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Wells Fargo fees pop up in six more states

Wells Fargo fees of $7 per month already being applied to checking accounts in 23 states. To avoid Wells Fargo fees, customers must have minimum balance or direct deposit of their paychecks.

By Associated Press / March 9, 2012

A customer uses an ATM machine at a Wells Fargo bank in Los Angeles March 8, 2012. Wells Fargo fees of $7-per-month are being introduced to customers in six more US states, expanding a checking account charge that went into effect in other parts of the country last year.

Fred Prouser/Reuters

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NEW YORK

Wells Fargo customers in six states who had free checking accounts will pay $7 a month starting in May.

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The bank said Thursday that it started moving customers in 23 states to the $7 fee last year and is expanding to six more — Georgia, New Jersey, New York, Connecticut, Delaware and Pennsylvania.

Customers can avoid Wells Fargo fees by keeping a minimum balance of $1,500 or making direct deposits of at least $500 a month. They can also get a $2 break on the fee by opting for online statements.

Wells Fargo says it hasn't offered free checking to new customers since 2010. The bank, based in San Francisco, has branches in 39 states. It will expand the fee to all 39, but a spokesman said the bank had not determined when.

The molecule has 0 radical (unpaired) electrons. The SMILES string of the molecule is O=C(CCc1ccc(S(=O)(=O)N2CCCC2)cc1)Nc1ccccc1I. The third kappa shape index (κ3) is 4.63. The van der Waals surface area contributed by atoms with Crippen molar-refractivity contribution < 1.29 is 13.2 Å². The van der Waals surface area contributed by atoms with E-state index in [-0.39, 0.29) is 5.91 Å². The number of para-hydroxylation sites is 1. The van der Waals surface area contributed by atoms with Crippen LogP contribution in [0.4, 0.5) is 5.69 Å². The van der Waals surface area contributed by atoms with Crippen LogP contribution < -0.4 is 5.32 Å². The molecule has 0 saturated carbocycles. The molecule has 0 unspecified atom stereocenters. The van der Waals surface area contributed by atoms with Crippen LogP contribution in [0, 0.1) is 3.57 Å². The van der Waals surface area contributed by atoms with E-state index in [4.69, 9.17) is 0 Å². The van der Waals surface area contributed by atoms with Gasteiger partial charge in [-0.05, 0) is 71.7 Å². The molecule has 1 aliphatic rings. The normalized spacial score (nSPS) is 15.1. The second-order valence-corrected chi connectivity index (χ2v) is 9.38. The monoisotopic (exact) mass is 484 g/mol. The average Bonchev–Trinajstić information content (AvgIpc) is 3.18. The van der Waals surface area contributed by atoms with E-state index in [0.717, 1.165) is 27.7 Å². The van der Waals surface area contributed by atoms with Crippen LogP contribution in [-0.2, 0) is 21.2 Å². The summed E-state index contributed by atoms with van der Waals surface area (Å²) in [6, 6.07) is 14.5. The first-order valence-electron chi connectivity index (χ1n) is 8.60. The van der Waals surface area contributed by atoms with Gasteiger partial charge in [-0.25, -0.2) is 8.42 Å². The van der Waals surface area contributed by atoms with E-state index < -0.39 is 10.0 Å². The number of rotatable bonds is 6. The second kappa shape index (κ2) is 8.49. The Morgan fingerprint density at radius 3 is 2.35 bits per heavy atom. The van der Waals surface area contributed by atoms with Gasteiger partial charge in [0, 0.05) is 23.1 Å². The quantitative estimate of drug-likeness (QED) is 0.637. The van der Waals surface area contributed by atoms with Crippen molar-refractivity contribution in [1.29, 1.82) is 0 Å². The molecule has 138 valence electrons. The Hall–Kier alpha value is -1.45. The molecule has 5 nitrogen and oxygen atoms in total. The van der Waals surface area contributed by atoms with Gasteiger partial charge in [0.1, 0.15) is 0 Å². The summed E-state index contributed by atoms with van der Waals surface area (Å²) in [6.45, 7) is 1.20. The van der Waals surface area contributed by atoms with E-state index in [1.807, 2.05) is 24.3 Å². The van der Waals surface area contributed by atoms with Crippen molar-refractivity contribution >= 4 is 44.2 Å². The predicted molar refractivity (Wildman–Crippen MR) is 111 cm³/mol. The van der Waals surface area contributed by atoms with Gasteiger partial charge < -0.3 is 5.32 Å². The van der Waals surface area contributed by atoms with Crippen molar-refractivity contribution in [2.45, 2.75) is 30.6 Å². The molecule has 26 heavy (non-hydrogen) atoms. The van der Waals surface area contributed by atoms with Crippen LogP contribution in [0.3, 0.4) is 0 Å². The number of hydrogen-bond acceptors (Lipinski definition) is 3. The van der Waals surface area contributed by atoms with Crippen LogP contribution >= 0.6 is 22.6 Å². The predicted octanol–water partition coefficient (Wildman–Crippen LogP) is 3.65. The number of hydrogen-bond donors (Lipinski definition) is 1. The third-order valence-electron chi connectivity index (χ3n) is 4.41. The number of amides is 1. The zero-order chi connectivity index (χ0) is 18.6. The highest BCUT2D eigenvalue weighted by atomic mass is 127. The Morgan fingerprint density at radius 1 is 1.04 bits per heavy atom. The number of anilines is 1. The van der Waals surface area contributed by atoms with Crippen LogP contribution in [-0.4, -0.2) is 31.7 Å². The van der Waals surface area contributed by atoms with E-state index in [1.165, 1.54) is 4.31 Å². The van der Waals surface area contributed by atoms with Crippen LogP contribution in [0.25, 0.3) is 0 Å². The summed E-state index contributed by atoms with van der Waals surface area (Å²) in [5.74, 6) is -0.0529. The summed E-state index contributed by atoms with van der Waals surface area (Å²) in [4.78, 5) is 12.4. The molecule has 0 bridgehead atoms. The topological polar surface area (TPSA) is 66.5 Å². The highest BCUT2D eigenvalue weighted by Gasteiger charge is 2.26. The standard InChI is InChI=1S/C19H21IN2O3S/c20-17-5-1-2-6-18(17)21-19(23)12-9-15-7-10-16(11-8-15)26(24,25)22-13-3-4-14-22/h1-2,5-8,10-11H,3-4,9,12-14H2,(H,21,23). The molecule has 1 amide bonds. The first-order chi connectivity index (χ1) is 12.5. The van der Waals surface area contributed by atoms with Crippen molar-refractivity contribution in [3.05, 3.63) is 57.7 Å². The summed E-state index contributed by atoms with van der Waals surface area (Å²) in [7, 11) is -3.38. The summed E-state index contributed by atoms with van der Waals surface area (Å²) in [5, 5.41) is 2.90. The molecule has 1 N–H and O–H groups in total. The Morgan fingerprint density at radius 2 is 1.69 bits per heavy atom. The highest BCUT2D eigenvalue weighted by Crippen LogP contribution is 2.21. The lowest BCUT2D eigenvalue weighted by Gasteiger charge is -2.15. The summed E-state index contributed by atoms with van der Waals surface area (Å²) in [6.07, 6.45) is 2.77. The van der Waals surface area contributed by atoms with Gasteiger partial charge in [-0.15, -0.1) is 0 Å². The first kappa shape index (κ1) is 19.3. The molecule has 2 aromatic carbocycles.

Banks have been adding and experimenting with fees in recent months. They say they need to make up lost revenue, partly because of regulatory changes. Banks have been barred from changing interest rates on credit cards without notifying customers, for example.

For customers, the fees add up. NerdWallet, a personal finance site, said it found that customers who can't meet the minimum balance and other requirements are charged an average of $110 a year by the five largest banks.

At a time when the country is struggling with 8.3 percent unemployment, the fees have consumer advocates outraged.

"Banks don't realize they are going to lose much more in the way of lost customers than they are going to make on these ridiculous fees," said John Tschohl, a customer service expert who consults with banks.

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